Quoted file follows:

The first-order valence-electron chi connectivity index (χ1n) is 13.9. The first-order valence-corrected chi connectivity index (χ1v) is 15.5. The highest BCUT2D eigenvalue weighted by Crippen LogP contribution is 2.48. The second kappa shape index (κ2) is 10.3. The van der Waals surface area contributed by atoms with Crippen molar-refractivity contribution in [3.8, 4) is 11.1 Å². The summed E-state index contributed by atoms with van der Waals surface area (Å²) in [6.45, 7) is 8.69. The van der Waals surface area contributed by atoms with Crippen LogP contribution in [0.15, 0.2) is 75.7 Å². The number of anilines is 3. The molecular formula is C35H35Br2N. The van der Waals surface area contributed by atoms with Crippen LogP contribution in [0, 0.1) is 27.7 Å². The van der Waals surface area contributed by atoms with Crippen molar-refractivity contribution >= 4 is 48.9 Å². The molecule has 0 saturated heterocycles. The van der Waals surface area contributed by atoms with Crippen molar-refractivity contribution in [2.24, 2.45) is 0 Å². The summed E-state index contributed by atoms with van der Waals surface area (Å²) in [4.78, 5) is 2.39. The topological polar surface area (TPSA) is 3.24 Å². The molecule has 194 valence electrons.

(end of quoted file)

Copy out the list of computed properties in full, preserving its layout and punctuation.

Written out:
The first-order valence-electron chi connectivity index (χ1n) is 13.9. The first-order valence-corrected chi connectivity index (χ1v) is 15.5. The highest BCUT2D eigenvalue weighted by Crippen LogP contribution is 2.48. The second kappa shape index (κ2) is 10.3. The van der Waals surface area contributed by atoms with Crippen molar-refractivity contribution in [3.8, 4) is 11.1 Å². The summed E-state index contributed by atoms with van der Waals surface area (Å²) in [6.45, 7) is 8.69. The van der Waals surface area contributed by atoms with Crippen LogP contribution in [0.15, 0.2) is 75.7 Å². The number of anilines is 3. The molecular formula is C35H35Br2N. The van der Waals surface area contributed by atoms with Crippen LogP contribution in [0, 0.1) is 27.7 Å². The van der Waals surface area contributed by atoms with Crippen molar-refractivity contribution >= 4 is 48.9 Å². The molecule has 0 saturated heterocycles. The van der Waals surface area contributed by atoms with Crippen molar-refractivity contribution in [2.24, 2.45) is 0 Å². The summed E-state index contributed by atoms with van der Waals surface area (Å²) in [4.78, 5) is 2.39. The topological polar surface area (TPSA) is 3.24 Å². The molecule has 194 valence electrons.